Monday, June 24, 2019

Texas' population is aging: U.S. Census data


The population of Texas is aging, but it isn’t quite as gray as the nation as a whole.

The median age – the point when half the population is older and half younger – of Texans grew to 34.8 years in 2018, according to new U.S. Census Bureau population estimates released June 20. And although the median age of Texas’ population is 3.4 years lower than the median age of the national population, both populaces grew older since 2010.

Federal statisticians looked for the median age of the nation, states, and counties. Data analysts look for the median age of a population as it provides a slightly better picture of what an age distribution resembles.

Monitored over eight years, Texans are getting older. The median age of Texans increased 1.2 years from 33.6 since 2010.

Texas’ aging population is in line with regional and national trends showing increases in the median age of various demographics. The median age of the nation increased to 38.2 years in 2018, up from 37.2 years in 2010. In the southern U.S., the geographical region that includes Texas, the median age increased to 38.1 years in 2018 compared to 37 years in 2010.

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Among its southern peer states, Washington D.C. has the youngest population with a median age of 34 years. The southern state with the highest median age is West Virginia at 42.7 years. Delaware had the most significant increase in median age among the southern states. The median age in that state grew 1.9 years from 38.8 years in 2010 to 40.7 years in 2018.

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Among all states, North Dakota is the only state with a population that got younger. The median age decreased 1.8 years to 35.2 years in 2018 from 37 years in 2010. Main had the largest increase in median age, going from 42.7 years in 2010 to 44.9 years in 2018, according to the bureau. And Utah had the state population with the lowest median age in 2018 at 31 years.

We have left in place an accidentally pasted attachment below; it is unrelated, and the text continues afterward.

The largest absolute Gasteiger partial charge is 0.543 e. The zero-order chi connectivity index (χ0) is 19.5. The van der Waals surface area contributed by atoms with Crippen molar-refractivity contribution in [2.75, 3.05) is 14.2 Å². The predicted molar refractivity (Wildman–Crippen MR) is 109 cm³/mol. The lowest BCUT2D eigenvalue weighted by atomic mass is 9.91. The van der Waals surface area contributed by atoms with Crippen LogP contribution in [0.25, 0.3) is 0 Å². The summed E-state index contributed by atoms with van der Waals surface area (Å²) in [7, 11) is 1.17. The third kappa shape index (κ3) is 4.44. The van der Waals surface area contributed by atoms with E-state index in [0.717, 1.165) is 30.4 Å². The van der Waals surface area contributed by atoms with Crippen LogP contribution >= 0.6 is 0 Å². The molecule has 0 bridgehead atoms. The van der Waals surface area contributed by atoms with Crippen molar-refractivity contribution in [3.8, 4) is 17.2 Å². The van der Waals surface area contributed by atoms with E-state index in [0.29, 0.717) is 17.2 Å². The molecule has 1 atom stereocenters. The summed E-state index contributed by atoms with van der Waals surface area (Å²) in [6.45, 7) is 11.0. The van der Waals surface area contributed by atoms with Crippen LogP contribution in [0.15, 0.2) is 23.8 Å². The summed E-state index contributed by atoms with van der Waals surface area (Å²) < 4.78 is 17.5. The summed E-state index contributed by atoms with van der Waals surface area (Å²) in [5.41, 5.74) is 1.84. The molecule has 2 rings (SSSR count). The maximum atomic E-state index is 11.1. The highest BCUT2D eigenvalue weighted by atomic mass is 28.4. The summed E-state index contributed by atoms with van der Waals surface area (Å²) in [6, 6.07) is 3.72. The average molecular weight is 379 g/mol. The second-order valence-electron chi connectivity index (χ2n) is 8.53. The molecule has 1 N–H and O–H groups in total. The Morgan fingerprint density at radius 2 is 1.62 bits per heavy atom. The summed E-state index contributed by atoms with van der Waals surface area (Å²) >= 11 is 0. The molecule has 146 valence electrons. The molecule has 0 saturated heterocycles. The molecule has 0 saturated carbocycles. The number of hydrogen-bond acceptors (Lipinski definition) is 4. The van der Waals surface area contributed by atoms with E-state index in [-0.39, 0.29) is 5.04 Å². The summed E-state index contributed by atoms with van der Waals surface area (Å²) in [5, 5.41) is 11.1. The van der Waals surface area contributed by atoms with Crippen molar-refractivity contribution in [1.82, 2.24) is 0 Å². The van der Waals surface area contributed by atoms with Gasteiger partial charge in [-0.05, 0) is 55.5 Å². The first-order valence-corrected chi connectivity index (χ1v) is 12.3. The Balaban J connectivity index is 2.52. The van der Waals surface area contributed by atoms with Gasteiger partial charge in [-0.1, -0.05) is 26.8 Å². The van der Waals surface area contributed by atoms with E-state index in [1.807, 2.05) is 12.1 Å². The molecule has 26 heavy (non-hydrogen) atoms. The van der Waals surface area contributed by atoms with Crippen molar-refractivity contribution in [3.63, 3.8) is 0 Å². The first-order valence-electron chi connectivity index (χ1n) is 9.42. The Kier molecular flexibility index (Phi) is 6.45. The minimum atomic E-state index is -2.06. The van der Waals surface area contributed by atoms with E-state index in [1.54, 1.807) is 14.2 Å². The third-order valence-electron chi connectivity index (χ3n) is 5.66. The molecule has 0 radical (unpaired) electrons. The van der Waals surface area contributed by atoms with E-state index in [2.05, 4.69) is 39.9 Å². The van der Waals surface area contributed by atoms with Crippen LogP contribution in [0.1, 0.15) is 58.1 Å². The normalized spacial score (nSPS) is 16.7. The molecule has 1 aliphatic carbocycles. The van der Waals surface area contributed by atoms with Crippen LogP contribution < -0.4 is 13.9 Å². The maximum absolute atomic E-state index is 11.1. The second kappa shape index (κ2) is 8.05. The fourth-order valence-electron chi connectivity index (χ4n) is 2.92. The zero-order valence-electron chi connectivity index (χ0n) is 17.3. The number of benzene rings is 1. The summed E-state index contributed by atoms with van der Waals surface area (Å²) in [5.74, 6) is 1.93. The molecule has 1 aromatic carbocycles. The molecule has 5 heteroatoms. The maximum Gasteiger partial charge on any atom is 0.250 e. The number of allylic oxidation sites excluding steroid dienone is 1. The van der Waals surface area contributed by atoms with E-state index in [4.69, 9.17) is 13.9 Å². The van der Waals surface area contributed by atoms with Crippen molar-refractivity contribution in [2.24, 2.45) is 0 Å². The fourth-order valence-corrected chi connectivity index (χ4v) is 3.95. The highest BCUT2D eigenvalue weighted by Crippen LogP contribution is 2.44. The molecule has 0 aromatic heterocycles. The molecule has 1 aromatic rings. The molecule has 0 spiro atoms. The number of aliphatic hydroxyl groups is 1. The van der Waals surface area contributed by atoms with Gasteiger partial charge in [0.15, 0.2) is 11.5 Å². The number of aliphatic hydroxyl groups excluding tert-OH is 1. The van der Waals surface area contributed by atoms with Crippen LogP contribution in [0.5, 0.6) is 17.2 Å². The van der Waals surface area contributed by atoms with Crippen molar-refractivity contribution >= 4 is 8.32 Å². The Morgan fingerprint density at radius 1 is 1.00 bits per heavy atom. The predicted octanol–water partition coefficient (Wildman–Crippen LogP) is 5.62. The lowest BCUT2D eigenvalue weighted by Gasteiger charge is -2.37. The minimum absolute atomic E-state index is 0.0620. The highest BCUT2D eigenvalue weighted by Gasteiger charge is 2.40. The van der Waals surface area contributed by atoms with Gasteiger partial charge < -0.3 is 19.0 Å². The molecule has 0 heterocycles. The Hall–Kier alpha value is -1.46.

“The nation is aging – more than four out of every five counties were older in 2018 than in 2010,” said Luke Rogers, the chief of the Population Estimates Branch at the Census Bureau, in a news release. “This aging is driven in larger part by baby boomers crossing over the 65-year-old mark. Now, half of the U.S. population is over the age of 38.2.”

Also, according to the new data, 16 percent of the nation’s population is made up of people age 65 and older, and it grew by 3.2 percent in the last year. The age group increased to 30.2 percent since 2010. Compare that to those under the age of 18, which decreased by 1.1 percent during the same period.

Click graphic to enlarge.

Along with a general aging trend, Rogers said the bureau’s researchers also noted a variation among race and ethnicity groups both in growth patterns and aging. He also stated that alone-or-in-combination groups overlap and individuals who identify as being two or more races are included in more than one of these race groups.

Amongst the different race groups in the U.S.:
  • The white alone-or-in-combination population increased by 1.0 years
  • The black or African American alone-or-in-combination population grew by 1.4 years
  • The American Indian and Alaska Native alone-or-in-combination population increased by 2.2 years
  • The Asian alone-or-in-combination population increased by 1.7 years
  • The Native Hawaiian and Other Pacific Islander alone-or-in-combination population grew by 2.6 years
  • The Hispanic (any race) population increased in median age by 2.2 years
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